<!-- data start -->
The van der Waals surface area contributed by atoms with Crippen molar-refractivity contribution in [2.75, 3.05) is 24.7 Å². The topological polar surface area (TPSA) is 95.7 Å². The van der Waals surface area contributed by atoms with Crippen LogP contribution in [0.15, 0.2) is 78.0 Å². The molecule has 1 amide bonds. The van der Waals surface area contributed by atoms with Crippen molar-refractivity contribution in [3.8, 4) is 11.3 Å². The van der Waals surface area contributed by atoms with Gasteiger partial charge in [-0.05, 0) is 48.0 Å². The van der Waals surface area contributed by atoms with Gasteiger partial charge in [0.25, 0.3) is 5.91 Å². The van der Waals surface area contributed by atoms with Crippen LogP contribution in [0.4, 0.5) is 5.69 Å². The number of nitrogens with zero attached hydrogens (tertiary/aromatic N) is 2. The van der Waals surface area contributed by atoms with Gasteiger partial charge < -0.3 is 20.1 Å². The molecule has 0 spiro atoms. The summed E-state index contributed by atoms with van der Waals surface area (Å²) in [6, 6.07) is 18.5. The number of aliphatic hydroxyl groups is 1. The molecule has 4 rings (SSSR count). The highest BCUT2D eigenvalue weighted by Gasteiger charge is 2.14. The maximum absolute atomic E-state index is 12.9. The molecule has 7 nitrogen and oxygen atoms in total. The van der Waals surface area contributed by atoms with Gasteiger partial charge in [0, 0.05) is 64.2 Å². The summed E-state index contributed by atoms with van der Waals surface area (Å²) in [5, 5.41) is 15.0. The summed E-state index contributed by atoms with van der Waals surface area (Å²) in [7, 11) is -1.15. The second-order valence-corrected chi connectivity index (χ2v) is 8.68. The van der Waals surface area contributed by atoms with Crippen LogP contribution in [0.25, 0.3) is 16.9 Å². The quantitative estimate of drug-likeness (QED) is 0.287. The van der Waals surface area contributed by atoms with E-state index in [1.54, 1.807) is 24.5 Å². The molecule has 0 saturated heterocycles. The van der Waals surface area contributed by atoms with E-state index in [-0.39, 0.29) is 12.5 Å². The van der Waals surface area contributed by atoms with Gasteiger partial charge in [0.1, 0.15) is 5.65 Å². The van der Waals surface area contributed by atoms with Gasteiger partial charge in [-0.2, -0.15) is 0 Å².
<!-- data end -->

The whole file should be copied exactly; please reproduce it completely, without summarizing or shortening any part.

The van der Waals surface area contributed by atoms with Crippen molar-refractivity contribution in [2.75, 3.05) is 24.7 Å². The topological polar surface area (TPSA) is 95.7 Å². The van der Waals surface area contributed by atoms with Crippen LogP contribution in [0.15, 0.2) is 78.0 Å². The molecule has 1 amide bonds. The van der Waals surface area contributed by atoms with Crippen molar-refractivity contribution in [3.8, 4) is 11.3 Å². The van der Waals surface area contributed by atoms with Gasteiger partial charge in [-0.05, 0) is 48.0 Å². The van der Waals surface area contributed by atoms with Gasteiger partial charge in [0.25, 0.3) is 5.91 Å². The van der Waals surface area contributed by atoms with Crippen LogP contribution in [0.4, 0.5) is 5.69 Å². The number of nitrogens with zero attached hydrogens (tertiary/aromatic N) is 2. The van der Waals surface area contributed by atoms with Gasteiger partial charge < -0.3 is 20.1 Å². The molecule has 0 spiro atoms. The summed E-state index contributed by atoms with van der Waals surface area (Å²) in [6, 6.07) is 18.5. The number of aliphatic hydroxyl groups is 1. The molecule has 4 rings (SSSR count). The highest BCUT2D eigenvalue weighted by Gasteiger charge is 2.14. The maximum absolute atomic E-state index is 12.9. The molecule has 7 nitrogen and oxygen atoms in total. The van der Waals surface area contributed by atoms with Gasteiger partial charge in [0, 0.05) is 64.2 Å². The summed E-state index contributed by atoms with van der Waals surface area (Å²) in [5, 5.41) is 15.0. The summed E-state index contributed by atoms with van der Waals surface area (Å²) in [7, 11) is -1.15. The second-order valence-corrected chi connectivity index (χ2v) is 8.68. The van der Waals surface area contributed by atoms with Crippen LogP contribution in [0.25, 0.3) is 16.9 Å². The quantitative estimate of drug-likeness (QED) is 0.287. The van der Waals surface area contributed by atoms with E-state index in [1.54, 1.807) is 24.5 Å². The molecule has 0 saturated heterocycles. The van der Waals surface area contributed by atoms with E-state index in [-0.39, 0.29) is 12.5 Å². The van der Waals surface area contributed by atoms with Gasteiger partial charge in [0.1, 0.15) is 5.65 Å². The van der Waals surface area contributed by atoms with Gasteiger partial charge in [-0.2, -0.15) is 0 Å².